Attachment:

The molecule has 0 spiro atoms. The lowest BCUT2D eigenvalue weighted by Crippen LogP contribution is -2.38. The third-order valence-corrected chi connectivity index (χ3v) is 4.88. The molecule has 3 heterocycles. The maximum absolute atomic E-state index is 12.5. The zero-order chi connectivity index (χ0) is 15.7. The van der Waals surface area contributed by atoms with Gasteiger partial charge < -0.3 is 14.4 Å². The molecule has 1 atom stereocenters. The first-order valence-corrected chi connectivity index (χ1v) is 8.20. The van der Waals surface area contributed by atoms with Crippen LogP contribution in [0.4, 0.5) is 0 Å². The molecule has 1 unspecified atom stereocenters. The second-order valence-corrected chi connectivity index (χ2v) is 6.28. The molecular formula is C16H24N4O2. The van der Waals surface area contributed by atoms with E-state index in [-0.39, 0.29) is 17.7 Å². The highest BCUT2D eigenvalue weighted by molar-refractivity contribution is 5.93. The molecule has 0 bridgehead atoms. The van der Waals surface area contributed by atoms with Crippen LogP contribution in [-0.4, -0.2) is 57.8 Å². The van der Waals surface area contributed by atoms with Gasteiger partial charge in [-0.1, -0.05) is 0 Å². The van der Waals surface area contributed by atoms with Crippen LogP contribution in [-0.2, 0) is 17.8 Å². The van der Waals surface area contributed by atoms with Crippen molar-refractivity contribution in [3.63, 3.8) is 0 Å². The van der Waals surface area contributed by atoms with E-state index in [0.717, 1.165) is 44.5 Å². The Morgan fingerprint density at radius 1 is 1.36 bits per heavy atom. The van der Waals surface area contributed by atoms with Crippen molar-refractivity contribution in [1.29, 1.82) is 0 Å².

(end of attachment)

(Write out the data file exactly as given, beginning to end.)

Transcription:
The molecule has 0 spiro atoms. The lowest BCUT2D eigenvalue weighted by Crippen LogP contribution is -2.38. The third-order valence-corrected chi connectivity index (χ3v) is 4.88. The molecule has 3 heterocycles. The maximum absolute atomic E-state index is 12.5. The zero-order chi connectivity index (χ0) is 15.7. The van der Waals surface area contributed by atoms with Gasteiger partial charge < -0.3 is 14.4 Å². The molecule has 1 atom stereocenters. The first-order valence-corrected chi connectivity index (χ1v) is 8.20. The van der Waals surface area contributed by atoms with Crippen LogP contribution in [0.4, 0.5) is 0 Å². The molecule has 1 unspecified atom stereocenters. The second-order valence-corrected chi connectivity index (χ2v) is 6.28. The molecular formula is C16H24N4O2. The van der Waals surface area contributed by atoms with E-state index in [-0.39, 0.29) is 17.7 Å². The highest BCUT2D eigenvalue weighted by molar-refractivity contribution is 5.93. The molecule has 0 bridgehead atoms. The van der Waals surface area contributed by atoms with Crippen LogP contribution in [-0.4, -0.2) is 57.8 Å². The van der Waals surface area contributed by atoms with Gasteiger partial charge in [-0.1, -0.05) is 0 Å². The van der Waals surface area contributed by atoms with Crippen LogP contribution in [-0.2, 0) is 17.8 Å². The van der Waals surface area contributed by atoms with Crippen molar-refractivity contribution in [3.63, 3.8) is 0 Å². The van der Waals surface area contributed by atoms with E-state index in [0.717, 1.165) is 44.5 Å². The Morgan fingerprint density at radius 1 is 1.36 bits per heavy atom. The van der Waals surface area contributed by atoms with Crippen molar-refractivity contribution in [1.29, 1.82) is 0 Å².